Genre Basics - Horror - article


The word “horror” comes from a Latin verb meaning "to bristle" or "to shudder." Horror writing makes the reader’s hair stand on end due to fear, disgust, or dread. Typical elements of a horror story include serial killers, otherworldly figures, and graphic violence, though these are not required!   


While the horror genre is closely related to thriller and suspense, there is a distinction among the three. A thriller excites the audience with high tension, huge stakes, and a fast pace. The excitement is not necessarily created from fear, unlike horror.

A suspense story also leaves readers on the edge of their seats, but with a slower pace and larger sense of foreboding. While a thriller’s protagonist is in an almost constant state of danger, the protagonist of a suspense novel is largely unaware of the dangers that await them (but the readers are very aware). In a horror story, the protagonist faces danger, fear, or evil much more directly and earlier on. 


The horror genre can span many categories; these are four of the more common types of horror writing.

• Gothic horror: focuses on the dichotomy between the natural and unnatural, usually in a bleak landscape with medieval Gothic architecture. A classic example of Gothic horror is Mary Shelley’s Frankenstein. In the novel, Frankenstein’s monster is an unnatural creature that embodies the human spirit.

• Supernatural horror: includes elements such as ghosts, demons, or the afterlife. Notable horror author Stephen King’s first published novel Carrie is an example. The bullied main character possesses telekinetic powers, which she uses to seek gruesome revenge on her classmates and mother.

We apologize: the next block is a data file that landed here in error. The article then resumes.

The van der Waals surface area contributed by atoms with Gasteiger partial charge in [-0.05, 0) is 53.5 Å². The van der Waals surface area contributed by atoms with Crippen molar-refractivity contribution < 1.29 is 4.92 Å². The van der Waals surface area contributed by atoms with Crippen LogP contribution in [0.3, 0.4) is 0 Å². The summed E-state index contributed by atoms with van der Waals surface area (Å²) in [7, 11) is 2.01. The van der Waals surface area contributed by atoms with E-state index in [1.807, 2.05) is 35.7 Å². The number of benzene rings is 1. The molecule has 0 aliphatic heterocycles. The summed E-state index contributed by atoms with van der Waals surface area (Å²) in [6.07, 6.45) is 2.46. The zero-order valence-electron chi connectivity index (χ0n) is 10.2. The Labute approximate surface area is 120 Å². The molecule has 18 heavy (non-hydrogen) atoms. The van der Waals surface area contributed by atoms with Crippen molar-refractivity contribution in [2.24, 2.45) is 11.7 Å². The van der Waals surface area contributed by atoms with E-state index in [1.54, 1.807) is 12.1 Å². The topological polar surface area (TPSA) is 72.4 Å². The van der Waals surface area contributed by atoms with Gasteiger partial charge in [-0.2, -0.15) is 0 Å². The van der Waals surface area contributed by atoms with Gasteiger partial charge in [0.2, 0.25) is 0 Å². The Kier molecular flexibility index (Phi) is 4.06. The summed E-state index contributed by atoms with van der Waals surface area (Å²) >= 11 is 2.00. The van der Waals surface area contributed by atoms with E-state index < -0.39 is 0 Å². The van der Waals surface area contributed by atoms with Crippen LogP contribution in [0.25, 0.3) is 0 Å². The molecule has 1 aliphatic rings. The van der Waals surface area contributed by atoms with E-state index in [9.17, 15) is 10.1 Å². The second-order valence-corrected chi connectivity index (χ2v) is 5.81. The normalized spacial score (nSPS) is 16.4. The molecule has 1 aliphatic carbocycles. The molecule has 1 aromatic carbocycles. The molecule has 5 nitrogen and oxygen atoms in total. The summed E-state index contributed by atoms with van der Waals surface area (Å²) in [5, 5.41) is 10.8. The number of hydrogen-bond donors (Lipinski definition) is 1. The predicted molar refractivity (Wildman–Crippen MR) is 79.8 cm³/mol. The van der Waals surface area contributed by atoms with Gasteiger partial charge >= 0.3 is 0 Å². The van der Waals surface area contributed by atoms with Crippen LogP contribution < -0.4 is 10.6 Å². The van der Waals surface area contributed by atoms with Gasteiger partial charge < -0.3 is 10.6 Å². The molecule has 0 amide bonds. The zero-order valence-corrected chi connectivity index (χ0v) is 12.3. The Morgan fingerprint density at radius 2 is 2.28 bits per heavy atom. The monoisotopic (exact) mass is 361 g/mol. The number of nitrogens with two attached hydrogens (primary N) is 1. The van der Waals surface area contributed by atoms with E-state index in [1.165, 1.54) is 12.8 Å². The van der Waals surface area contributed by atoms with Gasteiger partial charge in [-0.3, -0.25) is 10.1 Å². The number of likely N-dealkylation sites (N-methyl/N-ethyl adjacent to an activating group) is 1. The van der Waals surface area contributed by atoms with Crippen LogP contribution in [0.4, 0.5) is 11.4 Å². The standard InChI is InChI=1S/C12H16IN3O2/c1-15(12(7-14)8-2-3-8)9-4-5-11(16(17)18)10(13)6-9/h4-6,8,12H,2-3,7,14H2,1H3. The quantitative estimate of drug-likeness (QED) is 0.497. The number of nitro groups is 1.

• Non-supernatural horror: does not include supernatural elements, meaning the story could plausibly occur in real life. The serial killer novel American Psycho by Bret Easton Ellis is a non-supernatural horror.

• Psychological: creates dread or distress by exposing universal human vulnerabilities or fears. An example is The Silence of the Lambs by Thomas Harris, which follows an FBI trainee conducting interviews with serial killers.


  1. Surprise: a plot twist or deviance from the cliché startles an unsuspecting reader.
  2. Foreshadowing: instills a sense of dread. Readers feel uneasy because they know someone or something undesirable may appear at any moment.
  3. Relatability: the more familiar a reader is with some element of a horror novel, the more fearful he or she may become, because the story hits closer to home. Stephen King took the familiar, usually loving character of a dog and turned it into a monster in Cujo.
  4. Appropriate tone: choosing the right words, point of view, and level of formality will also contribute to the horror of your story. The way you arrange words and sentences, or describe a certain scene or character, can make your writing that much scarier.
  5. Blood … or not? A horror story is gruesome and frightening, but that doesn’t mean you have to write grisly murder scenes and disgusting deaths. The Haunting of Hill House by Shirley Jackson is a classic horror novel that is scary with no gore – ghosts, strange noises, and mysterious writing on the walls make it a horrifying read.

For more guidance on writing in the horror genre, check out these ALC video interviews with horror authors Kirsten Imani Kasai, Neil V. Young, and Jay Bonansinga.

To learn more about genres, whether you need them, and how to choose the right one, make sure to check out our comprehensive article on The Basics of Genre.

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